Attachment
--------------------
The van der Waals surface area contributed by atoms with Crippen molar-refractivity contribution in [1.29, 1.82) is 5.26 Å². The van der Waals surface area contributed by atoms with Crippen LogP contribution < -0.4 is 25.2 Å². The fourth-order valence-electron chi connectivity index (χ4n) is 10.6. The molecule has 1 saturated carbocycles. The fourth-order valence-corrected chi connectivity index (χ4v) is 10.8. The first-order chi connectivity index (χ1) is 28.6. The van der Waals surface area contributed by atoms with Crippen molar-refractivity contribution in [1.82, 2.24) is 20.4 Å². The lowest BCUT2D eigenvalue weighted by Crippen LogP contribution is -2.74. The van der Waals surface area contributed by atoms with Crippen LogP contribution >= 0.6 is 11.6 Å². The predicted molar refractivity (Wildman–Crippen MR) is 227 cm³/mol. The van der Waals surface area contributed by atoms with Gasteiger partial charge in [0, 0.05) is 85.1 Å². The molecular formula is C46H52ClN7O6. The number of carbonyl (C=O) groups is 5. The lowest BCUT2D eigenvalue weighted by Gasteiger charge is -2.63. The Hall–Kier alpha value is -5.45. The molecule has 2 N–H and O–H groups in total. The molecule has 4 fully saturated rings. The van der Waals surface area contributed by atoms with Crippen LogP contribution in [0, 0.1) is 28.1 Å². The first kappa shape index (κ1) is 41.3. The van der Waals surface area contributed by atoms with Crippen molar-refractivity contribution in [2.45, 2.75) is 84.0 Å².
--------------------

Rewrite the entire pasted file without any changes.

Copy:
The van der Waals surface area contributed by atoms with Crippen molar-refractivity contribution in [1.29, 1.82) is 5.26 Å². The van der Waals surface area contributed by atoms with Crippen LogP contribution < -0.4 is 25.2 Å². The fourth-order valence-electron chi connectivity index (χ4n) is 10.6. The molecule has 1 saturated carbocycles. The fourth-order valence-corrected chi connectivity index (χ4v) is 10.8. The first-order chi connectivity index (χ1) is 28.6. The van der Waals surface area contributed by atoms with Crippen molar-refractivity contribution in [1.82, 2.24) is 20.4 Å². The lowest BCUT2D eigenvalue weighted by Crippen LogP contribution is -2.74. The van der Waals surface area contributed by atoms with Crippen LogP contribution >= 0.6 is 11.6 Å². The predicted molar refractivity (Wildman–Crippen MR) is 227 cm³/mol. The van der Waals surface area contributed by atoms with Gasteiger partial charge in [0, 0.05) is 85.1 Å². The molecular formula is C46H52ClN7O6. The number of carbonyl (C=O) groups is 5. The lowest BCUT2D eigenvalue weighted by Gasteiger charge is -2.63. The Hall–Kier alpha value is -5.45. The molecule has 2 N–H and O–H groups in total. The molecule has 4 fully saturated rings. The van der Waals surface area contributed by atoms with Crippen LogP contribution in [0, 0.1) is 28.1 Å². The first kappa shape index (κ1) is 41.3. The van der Waals surface area contributed by atoms with Crippen molar-refractivity contribution in [2.45, 2.75) is 84.0 Å².